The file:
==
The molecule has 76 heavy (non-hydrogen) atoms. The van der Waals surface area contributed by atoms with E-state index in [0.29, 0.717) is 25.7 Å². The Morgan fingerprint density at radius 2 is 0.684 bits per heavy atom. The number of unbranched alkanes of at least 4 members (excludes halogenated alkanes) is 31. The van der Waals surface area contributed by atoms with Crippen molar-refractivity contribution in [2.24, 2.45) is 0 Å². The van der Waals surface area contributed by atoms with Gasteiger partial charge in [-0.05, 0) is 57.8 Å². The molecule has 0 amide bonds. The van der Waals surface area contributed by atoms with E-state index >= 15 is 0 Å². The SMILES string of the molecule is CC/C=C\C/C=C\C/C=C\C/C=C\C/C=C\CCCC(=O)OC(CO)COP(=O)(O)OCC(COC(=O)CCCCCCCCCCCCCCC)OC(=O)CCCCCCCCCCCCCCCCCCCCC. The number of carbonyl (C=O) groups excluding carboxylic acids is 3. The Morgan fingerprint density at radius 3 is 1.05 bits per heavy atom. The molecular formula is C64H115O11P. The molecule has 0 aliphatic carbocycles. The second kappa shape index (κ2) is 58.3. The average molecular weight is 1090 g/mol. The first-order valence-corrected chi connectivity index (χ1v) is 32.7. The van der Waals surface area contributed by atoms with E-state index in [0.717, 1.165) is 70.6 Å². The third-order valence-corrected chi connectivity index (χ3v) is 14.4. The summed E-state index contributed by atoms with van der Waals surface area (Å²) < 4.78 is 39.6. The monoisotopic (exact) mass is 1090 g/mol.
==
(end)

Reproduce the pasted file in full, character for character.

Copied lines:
The molecule has 76 heavy (non-hydrogen) atoms. The van der Waals surface area contributed by atoms with E-state index in [0.29, 0.717) is 25.7 Å². The Morgan fingerprint density at radius 2 is 0.684 bits per heavy atom. The number of unbranched alkanes of at least 4 members (excludes halogenated alkanes) is 31. The van der Waals surface area contributed by atoms with Crippen molar-refractivity contribution in [2.24, 2.45) is 0 Å². The van der Waals surface area contributed by atoms with Gasteiger partial charge in [-0.05, 0) is 57.8 Å². The molecule has 0 amide bonds. The van der Waals surface area contributed by atoms with E-state index >= 15 is 0 Å². The SMILES string of the molecule is CC/C=C\C/C=C\C/C=C\C/C=C\C/C=C\CCCC(=O)OC(CO)COP(=O)(O)OCC(COC(=O)CCCCCCCCCCCCCCC)OC(=O)CCCCCCCCCCCCCCCCCCCCC. The number of carbonyl (C=O) groups excluding carboxylic acids is 3. The Morgan fingerprint density at radius 3 is 1.05 bits per heavy atom. The molecular formula is C64H115O11P. The molecule has 0 aliphatic carbocycles. The second kappa shape index (κ2) is 58.3. The average molecular weight is 1090 g/mol. The first-order valence-corrected chi connectivity index (χ1v) is 32.7. The van der Waals surface area contributed by atoms with E-state index in [0.717, 1.165) is 70.6 Å². The third-order valence-corrected chi connectivity index (χ3v) is 14.4. The summed E-state index contributed by atoms with van der Waals surface area (Å²) < 4.78 is 39.6. The monoisotopic (exact) mass is 1090 g/mol.